LANCASTER, Pa. (WHTM) — Penn State Health Life Lion Critical Care Transport announced that they will be welcoming a new helicopter to their fleet, as well as establishing a new critical care transport base on the Penn State Health Lancaster Medical Center campus.
The new H155 model developed by Airbus will join a fleet of three other helicopters.
According to Penn State Health, Life Lion now has the two largest aeromedical helicopters in the state, each equipped with large interior cabins that allow for advanced lifesaving equipment, as well as room for medical specialists to administer care.
All four of the Life Lion aircraft have a total of two engines and are equipped with instruments that allow for a safe flight in many different flight conditions, including low visibility.
“Regularly updating and expanding our equipment reinforces our ability to provide the highest-quality care for critically ill and injured patients,” said Keith McMinn, director of Penn State Health Life Lion. “Adding a new helicopter to our fleet allows us to increase our capacity to provide leading-edge medical care to the region.”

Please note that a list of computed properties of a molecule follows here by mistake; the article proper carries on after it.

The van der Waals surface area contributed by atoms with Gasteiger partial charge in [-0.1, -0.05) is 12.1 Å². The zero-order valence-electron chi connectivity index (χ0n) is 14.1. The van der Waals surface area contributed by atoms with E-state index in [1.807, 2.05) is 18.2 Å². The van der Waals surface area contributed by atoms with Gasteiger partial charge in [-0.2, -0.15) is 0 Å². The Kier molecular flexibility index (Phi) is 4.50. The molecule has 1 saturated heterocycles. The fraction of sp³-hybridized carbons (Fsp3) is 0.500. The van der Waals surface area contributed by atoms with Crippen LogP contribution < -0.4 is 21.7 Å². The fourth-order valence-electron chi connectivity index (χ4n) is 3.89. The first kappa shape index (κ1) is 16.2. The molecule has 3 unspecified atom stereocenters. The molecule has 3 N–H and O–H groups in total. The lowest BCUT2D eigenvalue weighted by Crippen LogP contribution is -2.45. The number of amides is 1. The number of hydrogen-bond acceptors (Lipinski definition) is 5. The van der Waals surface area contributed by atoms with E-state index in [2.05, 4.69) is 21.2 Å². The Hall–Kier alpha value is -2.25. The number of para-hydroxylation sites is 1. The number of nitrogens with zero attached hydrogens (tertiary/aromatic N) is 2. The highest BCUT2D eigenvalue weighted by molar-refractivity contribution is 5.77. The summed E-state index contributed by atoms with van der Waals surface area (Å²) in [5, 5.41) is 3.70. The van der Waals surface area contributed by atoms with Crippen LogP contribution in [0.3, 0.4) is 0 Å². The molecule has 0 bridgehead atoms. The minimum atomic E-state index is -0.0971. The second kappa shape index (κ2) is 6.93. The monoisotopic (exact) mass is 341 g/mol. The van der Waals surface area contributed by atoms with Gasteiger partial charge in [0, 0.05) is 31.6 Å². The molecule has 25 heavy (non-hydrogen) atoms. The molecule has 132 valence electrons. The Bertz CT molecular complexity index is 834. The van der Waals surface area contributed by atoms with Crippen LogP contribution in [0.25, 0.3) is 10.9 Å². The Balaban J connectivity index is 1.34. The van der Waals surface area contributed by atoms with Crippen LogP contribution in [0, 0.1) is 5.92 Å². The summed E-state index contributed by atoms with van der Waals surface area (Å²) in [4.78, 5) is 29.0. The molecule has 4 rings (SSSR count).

Lancaster Medical Center will also have a new critical care transport base, where closer medical air and ground transport coverage will occur.
Life Lion has two other bases located at Penn State Health Milton S. Hershey Medical Center and one at the Carlisle Airport.
According to Penn State Health, all three locations are staffed by expertly trained, highly specialized crew members including flight nurses, flight paramedics, pilots, and an in-house maintenance team.
Three of Life Lion’s helicopters are in service at all times, while the fourth helicopter undergoes scheduled maintenance, Penn State Health says.
“Safe air transport when moments count is a key component of high-quality emergency medical care, and adding a base for it here reflects our commitment to being close to our patients when they need us most,” said Dr. Michael Reihart, director of emergency services at Lancaster Medical Center.
Life Lion Critical Care also has a pediatric ground transport ambulance in addition to the four helicopters.
According to Penn State Health, since its first patient flight in 1986, Life Lion has flown more than 45,000 patients. Stroke and cardiac patients, traumatic accident and burn victims, critically ill infants, and others in urgent need of high levels of care have flown in Life Lion.